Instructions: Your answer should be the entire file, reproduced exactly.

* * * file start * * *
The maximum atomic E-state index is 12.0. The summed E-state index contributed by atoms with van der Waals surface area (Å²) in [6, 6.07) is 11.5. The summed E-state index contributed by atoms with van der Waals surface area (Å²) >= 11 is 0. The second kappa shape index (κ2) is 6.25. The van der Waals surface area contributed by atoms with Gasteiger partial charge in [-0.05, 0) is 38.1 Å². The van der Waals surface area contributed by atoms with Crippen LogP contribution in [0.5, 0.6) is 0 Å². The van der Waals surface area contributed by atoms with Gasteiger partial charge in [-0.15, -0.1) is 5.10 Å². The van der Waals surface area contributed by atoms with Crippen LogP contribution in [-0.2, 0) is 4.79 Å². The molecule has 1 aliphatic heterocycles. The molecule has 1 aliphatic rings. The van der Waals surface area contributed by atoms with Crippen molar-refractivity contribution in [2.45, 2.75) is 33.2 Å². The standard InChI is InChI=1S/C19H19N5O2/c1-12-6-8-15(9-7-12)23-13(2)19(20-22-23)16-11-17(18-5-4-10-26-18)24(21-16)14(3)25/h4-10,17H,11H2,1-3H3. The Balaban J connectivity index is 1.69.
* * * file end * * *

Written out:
The maximum atomic E-state index is 12.0. The summed E-state index contributed by atoms with van der Waals surface area (Å²) in [6, 6.07) is 11.5. The summed E-state index contributed by atoms with van der Waals surface area (Å²) >= 11 is 0. The second kappa shape index (κ2) is 6.25. The van der Waals surface area contributed by atoms with Gasteiger partial charge in [-0.05, 0) is 38.1 Å². The van der Waals surface area contributed by atoms with Crippen LogP contribution in [0.5, 0.6) is 0 Å². The van der Waals surface area contributed by atoms with Gasteiger partial charge in [-0.15, -0.1) is 5.10 Å². The van der Waals surface area contributed by atoms with Crippen LogP contribution in [-0.2, 0) is 4.79 Å². The molecule has 1 aliphatic heterocycles. The molecule has 1 aliphatic rings. The van der Waals surface area contributed by atoms with Crippen molar-refractivity contribution in [2.45, 2.75) is 33.2 Å². The standard InChI is InChI=1S/C19H19N5O2/c1-12-6-8-15(9-7-12)23-13(2)19(20-22-23)16-11-17(18-5-4-10-26-18)24(21-16)14(3)25/h4-10,17H,11H2,1-3H3. The Balaban J connectivity index is 1.69.